Lawyer Pleads Guilty in Haverhill, Methuen Real Estate Fraud

U.S. Attorney Carmen M. Ortiz.

A real estate attorney pleaded guilty this week to participating in a far-reaching scheme to defraud banks and mortgage companies as part of a conspiracy involving sham “short” sales of numerous residential properties in in Haverhill, Lawrence and Methuen.

Hyacinth Bellerose, 50, of Dunstable, Mass., pleaded guilty to one count of conspiracy to commit bank fraud. U.S. District Court Judge Rya W. Zobel scheduled sentencing for Feb. 4, 2016.

Bellerose colluded with others – including a Methuen loan officer and a Haverhill real estate agent who were not identified – to defraud various banks through the use of bogus short sales of homes. A short sale is a sale of real estate for less than the value of any mortgage debt on the property. Short sales are an alternative to foreclosure that typically occur only with the consent of the mortgage lender, and that generally result in the lender absorbing a loss on the loan and releasing the borrower from the unpaid balance. By nature, short sales are intended to be arms-length transactions in which the buyers and sellers are unrelated, and in which the sellers cede their control of the subject properties in exchange for the short-selling bank’s agreement to release them from their unpaid debt. In this case, Bellerose colluded with others to feign a short sale and thereby defraud banks of the full value of the mortgage, according to the U.S. Attorney’s office, Boston.

The conspiracy began in approximately August, 2007, and continued through June, 2010, a period that included the height of the financial crisis and its aftermath. Home values in Massachusetts and across the nation declined precipitously, and many homeowners found themselves suddenly “underwater,” with their homes worth less than the mortgage debt they owed. As part of the scheme, Bellerose and her co-conspirators submitted materially false and misleading documents to numerous banks in an effort to induce them to permit the short-sales – and thereby to release the purported sellers from their unpaid mortgage debts – while simultaneously inducing the purported buyers’ banks to provide financing for the deals. In fact, the purported sellers simply stayed in the homes with their debt substantially reduced while Bellerose and others made money from the transactions fees associated with the fake sales. In some cases, the conspirators then re-sold the properties in genuine arms-length transactions for a profit.

As part of the conspiracy, conspirators submitted phony earnings statements in support of numerous loan applications that they submitted to banks on behalf of purported buyers, in order to obtain financing for the purported sales. They also submitted phony settlement statements to banks, as well as to the Federal Housing Administration, that did not accurately reflect the disbursement of funds in the transactions. For example, in one transaction described by the U.S. Attorney’s office, the unnamed loan officer and the loan officer’s spouse signed two purchase and sale agreements, dated five days apart, in which they purported to agree to the sale of their Methuen home to a third party. In the first agreement, they purported to sell the property for $299,000. In the second, they purported to sell the property for $289,000.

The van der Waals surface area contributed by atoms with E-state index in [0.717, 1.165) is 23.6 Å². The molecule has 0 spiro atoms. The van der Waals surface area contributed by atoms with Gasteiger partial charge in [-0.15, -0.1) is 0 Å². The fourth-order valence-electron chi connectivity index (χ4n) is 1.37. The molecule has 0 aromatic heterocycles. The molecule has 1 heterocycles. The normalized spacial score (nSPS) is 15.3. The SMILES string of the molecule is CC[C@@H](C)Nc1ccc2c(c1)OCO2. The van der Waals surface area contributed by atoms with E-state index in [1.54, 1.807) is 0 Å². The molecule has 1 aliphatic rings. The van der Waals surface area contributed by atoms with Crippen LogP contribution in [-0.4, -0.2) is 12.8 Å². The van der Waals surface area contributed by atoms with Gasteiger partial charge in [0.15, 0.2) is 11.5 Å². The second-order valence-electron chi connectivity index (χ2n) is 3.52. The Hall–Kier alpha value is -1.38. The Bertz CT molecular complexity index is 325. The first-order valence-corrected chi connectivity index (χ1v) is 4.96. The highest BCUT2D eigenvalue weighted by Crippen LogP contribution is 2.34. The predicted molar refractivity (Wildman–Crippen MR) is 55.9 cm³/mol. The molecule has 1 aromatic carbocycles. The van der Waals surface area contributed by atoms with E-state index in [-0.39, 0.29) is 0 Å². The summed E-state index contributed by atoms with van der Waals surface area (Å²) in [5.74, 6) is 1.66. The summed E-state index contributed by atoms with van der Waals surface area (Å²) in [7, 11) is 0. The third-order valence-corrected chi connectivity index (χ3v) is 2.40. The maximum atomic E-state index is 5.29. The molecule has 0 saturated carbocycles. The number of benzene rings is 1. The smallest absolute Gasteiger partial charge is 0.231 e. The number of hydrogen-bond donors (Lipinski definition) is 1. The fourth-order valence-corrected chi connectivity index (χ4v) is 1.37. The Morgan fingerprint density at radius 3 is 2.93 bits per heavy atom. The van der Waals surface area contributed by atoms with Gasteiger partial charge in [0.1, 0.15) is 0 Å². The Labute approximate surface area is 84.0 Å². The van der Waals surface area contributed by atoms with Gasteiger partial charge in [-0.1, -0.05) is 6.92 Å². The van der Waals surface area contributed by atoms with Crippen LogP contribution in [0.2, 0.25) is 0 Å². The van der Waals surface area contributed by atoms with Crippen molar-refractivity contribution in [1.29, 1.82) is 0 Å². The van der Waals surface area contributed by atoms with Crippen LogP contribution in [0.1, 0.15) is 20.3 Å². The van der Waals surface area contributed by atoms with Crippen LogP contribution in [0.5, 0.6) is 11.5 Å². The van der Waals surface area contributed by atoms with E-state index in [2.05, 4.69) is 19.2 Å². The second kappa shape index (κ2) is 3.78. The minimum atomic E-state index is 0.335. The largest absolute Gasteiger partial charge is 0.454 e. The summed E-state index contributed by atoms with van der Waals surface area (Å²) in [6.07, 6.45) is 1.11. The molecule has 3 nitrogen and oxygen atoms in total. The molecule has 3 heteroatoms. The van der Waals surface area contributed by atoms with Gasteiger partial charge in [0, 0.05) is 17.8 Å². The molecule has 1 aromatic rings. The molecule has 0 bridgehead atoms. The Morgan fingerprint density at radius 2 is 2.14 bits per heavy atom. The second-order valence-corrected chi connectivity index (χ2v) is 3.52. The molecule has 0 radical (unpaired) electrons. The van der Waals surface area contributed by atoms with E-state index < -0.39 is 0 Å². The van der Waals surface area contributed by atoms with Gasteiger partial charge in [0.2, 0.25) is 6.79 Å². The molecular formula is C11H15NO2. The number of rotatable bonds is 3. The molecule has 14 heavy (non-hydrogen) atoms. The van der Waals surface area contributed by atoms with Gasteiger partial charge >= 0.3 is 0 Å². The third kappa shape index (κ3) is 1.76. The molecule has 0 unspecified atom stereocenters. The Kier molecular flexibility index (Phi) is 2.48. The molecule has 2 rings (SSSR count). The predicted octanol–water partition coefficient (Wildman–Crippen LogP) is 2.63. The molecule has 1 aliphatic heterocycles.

The first agreement was provided to Chase Home Finance LLC, a subsidiary of J.P. Morgan Chase Bank, N.A., which held the first mortgage on the home, and also affirmed that they were unrelated and that there was no agreement that would allow the sellers to remain in the property after the sale. In fact, the purported buyer was the mother of one of the purported sellers, who intended to remain in the property after the purported sale.

To facilitate the transaction, the conspirators submitted to Bank of America a loan application on behalf of the purported buyer that falsely represented her employment status, and was accompanied by phony earnings statements. The conspirators also submitted to Bank of America the second purchase and sale agreement, reflecting the higher purported sale price of $299,000.

In connection with the purported sale, Bellerose prepared two settlement statements. One S was provided to Chase as the short-selling bank, and reflected a purported sale price of $289,000, and a purported buyer deposit of $15,216. The other statement, provided to Bank of America and FHA, reflected a purported sale price of $299,000, and a purported buyer deposit of $14,916. In fact, the purported buyer did not make any down payment toward the sale, which was financed entirely by the mortgage loan from Bank of America.

The case is being prosecuted by Assistant U.S. Attorney Stephen E. Frank, deputy chief of U.S. Attorney Carmen M. Ortiz’s Economic Crimes Unit.

One thought on “Lawyer Pleads Guilty in Haverhill, Methuen Real Estate Fraud

  1. My a-hole neighbors did this. Bought a beautiful house from great neighbors we had, destroyed the house making whole street look bad. Then short sale to a relative that didn’t show up in American records and they continue to live in the house paying waaaay less a month now. Oh and now they’re apparently using their savings to do some landscaping and cosmetic upgrades to the house. Just like the Irish and Italians immigrants did it back in the day. Oh no wait, that didn’t happen because for them America was a place to come and make something of yourself instead of taking advantage of loopholes.